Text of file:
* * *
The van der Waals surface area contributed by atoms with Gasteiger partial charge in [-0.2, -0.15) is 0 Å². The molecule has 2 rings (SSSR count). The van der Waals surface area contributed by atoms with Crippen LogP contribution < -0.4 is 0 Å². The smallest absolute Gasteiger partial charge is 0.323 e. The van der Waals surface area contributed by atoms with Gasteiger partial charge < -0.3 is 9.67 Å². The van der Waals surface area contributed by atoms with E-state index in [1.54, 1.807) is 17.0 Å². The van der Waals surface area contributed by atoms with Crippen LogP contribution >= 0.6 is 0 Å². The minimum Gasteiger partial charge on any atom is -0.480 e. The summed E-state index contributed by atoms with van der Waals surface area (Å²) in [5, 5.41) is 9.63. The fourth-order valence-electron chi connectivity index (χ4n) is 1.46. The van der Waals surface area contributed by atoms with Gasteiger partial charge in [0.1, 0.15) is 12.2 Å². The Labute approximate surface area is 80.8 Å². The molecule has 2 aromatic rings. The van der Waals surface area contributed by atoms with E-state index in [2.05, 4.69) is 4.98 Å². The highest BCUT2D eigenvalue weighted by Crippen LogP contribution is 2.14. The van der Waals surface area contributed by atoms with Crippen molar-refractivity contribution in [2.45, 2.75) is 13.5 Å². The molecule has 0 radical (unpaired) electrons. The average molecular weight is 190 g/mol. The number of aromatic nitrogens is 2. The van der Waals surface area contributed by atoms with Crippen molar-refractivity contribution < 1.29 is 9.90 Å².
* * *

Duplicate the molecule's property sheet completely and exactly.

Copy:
The van der Waals surface area contributed by atoms with Gasteiger partial charge in [-0.2, -0.15) is 0 Å². The molecule has 2 rings (SSSR count). The van der Waals surface area contributed by atoms with Crippen LogP contribution < -0.4 is 0 Å². The smallest absolute Gasteiger partial charge is 0.323 e. The van der Waals surface area contributed by atoms with Gasteiger partial charge < -0.3 is 9.67 Å². The van der Waals surface area contributed by atoms with E-state index in [1.54, 1.807) is 17.0 Å². The van der Waals surface area contributed by atoms with Crippen LogP contribution >= 0.6 is 0 Å². The minimum Gasteiger partial charge on any atom is -0.480 e. The summed E-state index contributed by atoms with van der Waals surface area (Å²) in [5, 5.41) is 9.63. The fourth-order valence-electron chi connectivity index (χ4n) is 1.46. The van der Waals surface area contributed by atoms with Gasteiger partial charge in [0.1, 0.15) is 12.2 Å². The Labute approximate surface area is 80.8 Å². The molecule has 2 aromatic rings. The van der Waals surface area contributed by atoms with E-state index in [2.05, 4.69) is 4.98 Å². The highest BCUT2D eigenvalue weighted by Crippen LogP contribution is 2.14. The van der Waals surface area contributed by atoms with Crippen molar-refractivity contribution in [2.45, 2.75) is 13.5 Å². The molecule has 0 radical (unpaired) electrons. The average molecular weight is 190 g/mol. The number of aromatic nitrogens is 2. The van der Waals surface area contributed by atoms with Crippen molar-refractivity contribution < 1.29 is 9.90 Å².